The FBI and other law enforcement agencies already must obtain warrants for e-mail in Kentucky, Michigan, Ohio, and Tennessee, thanks to a ruling by the 6th Circuit Court of Appeals in 2010.


    http://news.cnet.com/8301-13578_3-57...news&tag=title
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  2. #2
    Atomic Punk Dave's Dreidel's Avatar
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    Land of the free!
    Taylor Swift is nice to look at. Adele can sing.

    Emperor Brett - "I can't believe you guys are analyzing song-by-song Van Halen III? What next, analyzing the script of Stroker Ace looking for some shred of Citizen Kane?"

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  3. #3
    Atomic Punk rocknblues81's Avatar
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    It's pretty simple... Americans will have to become more "forceful" if these people are going to get it.

  4. #4
    Gird your loins Daisy Hill's Avatar
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    perhaps this will be the shot in the arm that the Post office needs LOL

    given that so many documents, including bank statements, legal correspondence, etc are going to email instead of snail mail, it gives government ever more access to your correspondence

    maybe pen and paper are not obsolete after all

    survivor of the Bowling Green Massacre 9-3-2016 BGSU 10 OSU 77

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  5. #5
    Atomic Punk CaboChris's Avatar
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    Quote Originally Posted by rocknblues81 View Post
    It's pretty simple... Americans will have to become more "forceful" if these people are going to get it.
    But we WON'T.

    I for one am tired of ceding my privacy and freedom to "law enforcement".

    I have always hated the saying, "if you're not doing anything illegal, you have nothing to worry about". Really?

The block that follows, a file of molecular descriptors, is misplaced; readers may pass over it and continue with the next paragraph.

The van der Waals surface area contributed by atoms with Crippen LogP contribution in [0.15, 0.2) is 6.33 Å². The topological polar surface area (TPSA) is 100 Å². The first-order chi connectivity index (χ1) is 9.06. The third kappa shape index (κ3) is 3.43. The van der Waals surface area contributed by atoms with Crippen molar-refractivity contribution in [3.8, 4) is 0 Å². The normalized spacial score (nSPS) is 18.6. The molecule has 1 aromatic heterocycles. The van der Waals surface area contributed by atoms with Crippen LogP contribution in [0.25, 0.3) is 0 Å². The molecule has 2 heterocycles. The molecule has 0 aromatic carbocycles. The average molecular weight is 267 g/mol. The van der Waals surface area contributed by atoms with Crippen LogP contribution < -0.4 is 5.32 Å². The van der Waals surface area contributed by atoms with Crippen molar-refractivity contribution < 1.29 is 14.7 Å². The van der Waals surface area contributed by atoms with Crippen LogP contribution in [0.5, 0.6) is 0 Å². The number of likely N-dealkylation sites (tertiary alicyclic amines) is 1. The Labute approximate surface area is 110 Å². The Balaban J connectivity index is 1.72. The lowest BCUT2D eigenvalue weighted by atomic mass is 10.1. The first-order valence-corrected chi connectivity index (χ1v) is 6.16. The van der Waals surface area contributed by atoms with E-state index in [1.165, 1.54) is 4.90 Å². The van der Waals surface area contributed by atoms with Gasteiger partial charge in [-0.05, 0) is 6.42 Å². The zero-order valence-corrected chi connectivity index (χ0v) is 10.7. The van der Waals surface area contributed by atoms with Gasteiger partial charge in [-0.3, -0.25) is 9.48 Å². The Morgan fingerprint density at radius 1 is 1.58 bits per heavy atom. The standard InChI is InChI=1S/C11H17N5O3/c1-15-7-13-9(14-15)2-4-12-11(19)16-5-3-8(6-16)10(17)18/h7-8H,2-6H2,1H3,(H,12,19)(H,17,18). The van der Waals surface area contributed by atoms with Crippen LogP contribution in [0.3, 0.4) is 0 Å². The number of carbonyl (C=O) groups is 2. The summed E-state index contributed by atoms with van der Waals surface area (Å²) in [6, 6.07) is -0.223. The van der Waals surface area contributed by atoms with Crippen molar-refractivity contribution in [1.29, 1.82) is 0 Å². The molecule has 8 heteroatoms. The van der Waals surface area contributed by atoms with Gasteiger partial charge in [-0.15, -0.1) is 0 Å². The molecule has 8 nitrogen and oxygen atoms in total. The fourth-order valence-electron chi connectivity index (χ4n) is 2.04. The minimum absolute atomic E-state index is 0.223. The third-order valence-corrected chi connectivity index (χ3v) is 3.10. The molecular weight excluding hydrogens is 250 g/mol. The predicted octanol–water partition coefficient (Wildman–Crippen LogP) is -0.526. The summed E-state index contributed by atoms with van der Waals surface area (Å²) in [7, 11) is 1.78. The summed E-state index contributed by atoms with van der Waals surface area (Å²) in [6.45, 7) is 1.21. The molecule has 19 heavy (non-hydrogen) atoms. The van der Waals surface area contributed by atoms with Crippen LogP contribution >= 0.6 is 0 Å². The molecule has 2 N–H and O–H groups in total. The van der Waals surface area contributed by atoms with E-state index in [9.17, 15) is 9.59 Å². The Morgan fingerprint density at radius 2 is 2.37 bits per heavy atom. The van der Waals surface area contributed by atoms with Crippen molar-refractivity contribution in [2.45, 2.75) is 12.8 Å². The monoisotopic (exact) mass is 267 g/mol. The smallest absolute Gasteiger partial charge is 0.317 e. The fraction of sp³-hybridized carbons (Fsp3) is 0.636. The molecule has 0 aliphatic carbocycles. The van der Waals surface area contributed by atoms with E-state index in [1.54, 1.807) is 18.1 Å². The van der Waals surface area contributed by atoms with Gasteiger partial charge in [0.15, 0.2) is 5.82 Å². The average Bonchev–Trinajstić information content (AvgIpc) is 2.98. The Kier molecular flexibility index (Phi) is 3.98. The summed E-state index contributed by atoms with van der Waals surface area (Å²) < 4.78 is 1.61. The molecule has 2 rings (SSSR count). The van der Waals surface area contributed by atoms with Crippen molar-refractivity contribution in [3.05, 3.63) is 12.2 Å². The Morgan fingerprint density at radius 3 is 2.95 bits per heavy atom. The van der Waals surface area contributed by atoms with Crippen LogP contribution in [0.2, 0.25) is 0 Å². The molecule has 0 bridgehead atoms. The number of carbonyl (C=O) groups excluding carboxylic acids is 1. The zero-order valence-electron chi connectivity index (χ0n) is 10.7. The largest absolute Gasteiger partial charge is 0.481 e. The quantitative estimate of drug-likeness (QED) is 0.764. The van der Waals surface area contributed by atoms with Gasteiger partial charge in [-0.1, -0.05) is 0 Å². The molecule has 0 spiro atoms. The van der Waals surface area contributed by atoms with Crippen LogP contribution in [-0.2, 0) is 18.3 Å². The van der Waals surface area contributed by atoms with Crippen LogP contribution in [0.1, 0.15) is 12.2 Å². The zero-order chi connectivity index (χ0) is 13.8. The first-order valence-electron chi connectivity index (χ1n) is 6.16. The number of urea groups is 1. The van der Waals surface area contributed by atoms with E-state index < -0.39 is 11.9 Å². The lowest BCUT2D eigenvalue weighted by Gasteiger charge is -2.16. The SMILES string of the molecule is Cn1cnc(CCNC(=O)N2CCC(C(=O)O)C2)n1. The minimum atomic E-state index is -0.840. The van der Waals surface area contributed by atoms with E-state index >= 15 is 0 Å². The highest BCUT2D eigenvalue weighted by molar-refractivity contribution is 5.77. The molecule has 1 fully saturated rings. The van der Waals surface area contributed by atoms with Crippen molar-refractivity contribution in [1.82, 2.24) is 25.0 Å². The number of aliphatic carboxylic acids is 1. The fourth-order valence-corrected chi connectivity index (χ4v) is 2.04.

6. #6
    Atomic Punk Dave's Dreidel's Avatar
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    I have a client that has TWO of these in his office. Not cheap toys, the scope alone is over $3,000.

    He's a CEO of a very profitable company, if the shit ever hits the fan, I know who I am hiding behind! Not quite as deadly as his grenade launcher, but still wouldn't want to be on this guys bad side!



    Edit: BTW, went to a range with him once in which they allow him to shoot this MFer, you should hear the "holy shit, what was that?" from everyone there.
    Last edited by Dave's Dreidel; 11.20.12 at 09:59 AM.
    Taylor Swift is nice to look at. Adele can sing.

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  7. #7
    Atomic Punk rocknblues81's Avatar
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    Quote Originally Posted by CaboChris View Post
    But we WON'T.

    I for one am tired of ceding my privacy and freedom to "law enforcement".

    I have always hated the saying, "if you're not doing anything illegal, you have nothing to worry about". Really?
    Shit will hit the fan sooner or later. Perhaps people have become too "civilized" (or lazy if that's the way you choose to look at it) for their own good.

  8. #8
    Eruption
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    If they are officially asking for permission to read our emails, it would be naive to think they can't and don't already.
    Staying Frosty

  9. #9
    Eruption
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    I just assume anything I do on a computer will be public knowledge. I certainly don't own any data networks.